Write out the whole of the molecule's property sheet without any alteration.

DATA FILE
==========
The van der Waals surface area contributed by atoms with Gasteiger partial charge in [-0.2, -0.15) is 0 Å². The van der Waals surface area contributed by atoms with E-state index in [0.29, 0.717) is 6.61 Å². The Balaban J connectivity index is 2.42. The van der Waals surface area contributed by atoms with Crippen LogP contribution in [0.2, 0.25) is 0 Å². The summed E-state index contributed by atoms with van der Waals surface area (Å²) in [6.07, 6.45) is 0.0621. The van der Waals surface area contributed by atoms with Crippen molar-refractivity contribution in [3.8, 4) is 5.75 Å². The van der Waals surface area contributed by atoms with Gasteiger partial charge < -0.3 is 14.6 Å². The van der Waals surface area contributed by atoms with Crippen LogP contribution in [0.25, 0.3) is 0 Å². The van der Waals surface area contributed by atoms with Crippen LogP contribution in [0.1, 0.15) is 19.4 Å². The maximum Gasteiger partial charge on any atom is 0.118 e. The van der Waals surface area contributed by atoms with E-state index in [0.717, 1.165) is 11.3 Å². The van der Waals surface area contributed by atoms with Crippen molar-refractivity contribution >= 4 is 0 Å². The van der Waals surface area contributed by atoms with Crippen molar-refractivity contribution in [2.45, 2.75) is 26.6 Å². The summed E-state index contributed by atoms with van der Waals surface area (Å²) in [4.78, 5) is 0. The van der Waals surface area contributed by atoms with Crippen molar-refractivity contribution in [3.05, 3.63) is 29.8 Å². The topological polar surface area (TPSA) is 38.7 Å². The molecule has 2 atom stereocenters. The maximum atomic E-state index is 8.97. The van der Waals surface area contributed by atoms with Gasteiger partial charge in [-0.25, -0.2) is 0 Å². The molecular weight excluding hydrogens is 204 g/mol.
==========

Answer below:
The van der Waals surface area contributed by atoms with Gasteiger partial charge in [-0.2, -0.15) is 0 Å². The van der Waals surface area contributed by atoms with E-state index in [0.29, 0.717) is 6.61 Å². The Balaban J connectivity index is 2.42. The van der Waals surface area contributed by atoms with Crippen LogP contribution in [0.2, 0.25) is 0 Å². The summed E-state index contributed by atoms with van der Waals surface area (Å²) in [6.07, 6.45) is 0.0621. The van der Waals surface area contributed by atoms with Crippen molar-refractivity contribution in [3.8, 4) is 5.75 Å². The van der Waals surface area contributed by atoms with Gasteiger partial charge < -0.3 is 14.6 Å². The van der Waals surface area contributed by atoms with Crippen LogP contribution in [0.25, 0.3) is 0 Å². The van der Waals surface area contributed by atoms with Crippen LogP contribution in [0.1, 0.15) is 19.4 Å². The maximum Gasteiger partial charge on any atom is 0.118 e. The van der Waals surface area contributed by atoms with E-state index in [0.717, 1.165) is 11.3 Å². The van der Waals surface area contributed by atoms with Crippen molar-refractivity contribution >= 4 is 0 Å². The van der Waals surface area contributed by atoms with Crippen molar-refractivity contribution in [2.45, 2.75) is 26.6 Å². The summed E-state index contributed by atoms with van der Waals surface area (Å²) in [4.78, 5) is 0. The van der Waals surface area contributed by atoms with Crippen molar-refractivity contribution in [3.05, 3.63) is 29.8 Å². The topological polar surface area (TPSA) is 38.7 Å². The molecule has 2 atom stereocenters. The maximum atomic E-state index is 8.97. The van der Waals surface area contributed by atoms with Gasteiger partial charge in [-0.25, -0.2) is 0 Å². The molecular weight excluding hydrogens is 204 g/mol.